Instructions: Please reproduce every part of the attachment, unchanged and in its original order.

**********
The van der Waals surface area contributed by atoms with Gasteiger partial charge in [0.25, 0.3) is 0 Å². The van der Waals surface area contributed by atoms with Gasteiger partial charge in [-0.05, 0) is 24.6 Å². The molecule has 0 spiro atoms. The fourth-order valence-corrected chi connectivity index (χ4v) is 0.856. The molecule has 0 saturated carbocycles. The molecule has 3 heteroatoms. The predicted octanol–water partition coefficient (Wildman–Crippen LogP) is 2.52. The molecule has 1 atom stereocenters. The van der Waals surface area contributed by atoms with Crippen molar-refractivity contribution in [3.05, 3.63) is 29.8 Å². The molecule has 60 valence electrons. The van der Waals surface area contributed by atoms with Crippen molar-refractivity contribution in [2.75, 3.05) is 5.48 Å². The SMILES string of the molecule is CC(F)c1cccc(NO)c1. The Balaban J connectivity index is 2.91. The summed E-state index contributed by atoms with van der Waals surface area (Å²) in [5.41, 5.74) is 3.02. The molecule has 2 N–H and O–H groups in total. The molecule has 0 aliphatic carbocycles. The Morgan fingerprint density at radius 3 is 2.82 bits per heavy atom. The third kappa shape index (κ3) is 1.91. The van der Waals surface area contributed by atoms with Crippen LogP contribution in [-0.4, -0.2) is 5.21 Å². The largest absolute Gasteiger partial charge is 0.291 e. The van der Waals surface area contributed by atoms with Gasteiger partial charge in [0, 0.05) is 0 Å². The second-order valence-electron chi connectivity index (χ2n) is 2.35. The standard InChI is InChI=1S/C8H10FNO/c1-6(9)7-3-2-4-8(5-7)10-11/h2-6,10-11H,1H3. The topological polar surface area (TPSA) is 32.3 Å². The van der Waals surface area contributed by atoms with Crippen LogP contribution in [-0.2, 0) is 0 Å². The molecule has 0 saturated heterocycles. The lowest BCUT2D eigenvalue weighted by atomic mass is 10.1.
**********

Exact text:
The van der Waals surface area contributed by atoms with Gasteiger partial charge in [0.25, 0.3) is 0 Å². The van der Waals surface area contributed by atoms with Gasteiger partial charge in [-0.05, 0) is 24.6 Å². The molecule has 0 spiro atoms. The fourth-order valence-corrected chi connectivity index (χ4v) is 0.856. The molecule has 0 saturated carbocycles. The molecule has 3 heteroatoms. The predicted octanol–water partition coefficient (Wildman–Crippen LogP) is 2.52. The molecule has 1 atom stereocenters. The van der Waals surface area contributed by atoms with Crippen molar-refractivity contribution in [3.05, 3.63) is 29.8 Å². The molecule has 60 valence electrons. The van der Waals surface area contributed by atoms with Crippen molar-refractivity contribution in [2.75, 3.05) is 5.48 Å². The SMILES string of the molecule is CC(F)c1cccc(NO)c1. The Balaban J connectivity index is 2.91. The summed E-state index contributed by atoms with van der Waals surface area (Å²) in [5.41, 5.74) is 3.02. The molecule has 2 N–H and O–H groups in total. The molecule has 0 aliphatic carbocycles. The Morgan fingerprint density at radius 3 is 2.82 bits per heavy atom. The third kappa shape index (κ3) is 1.91. The van der Waals surface area contributed by atoms with Crippen LogP contribution in [-0.4, -0.2) is 5.21 Å². The largest absolute Gasteiger partial charge is 0.291 e. The van der Waals surface area contributed by atoms with Gasteiger partial charge in [0, 0.05) is 0 Å². The second-order valence-electron chi connectivity index (χ2n) is 2.35. The standard InChI is InChI=1S/C8H10FNO/c1-6(9)7-3-2-4-8(5-7)10-11/h2-6,10-11H,1H3. The topological polar surface area (TPSA) is 32.3 Å². The van der Waals surface area contributed by atoms with Crippen LogP contribution in [-0.2, 0) is 0 Å². The molecule has 0 saturated heterocycles. The lowest BCUT2D eigenvalue weighted by atomic mass is 10.1.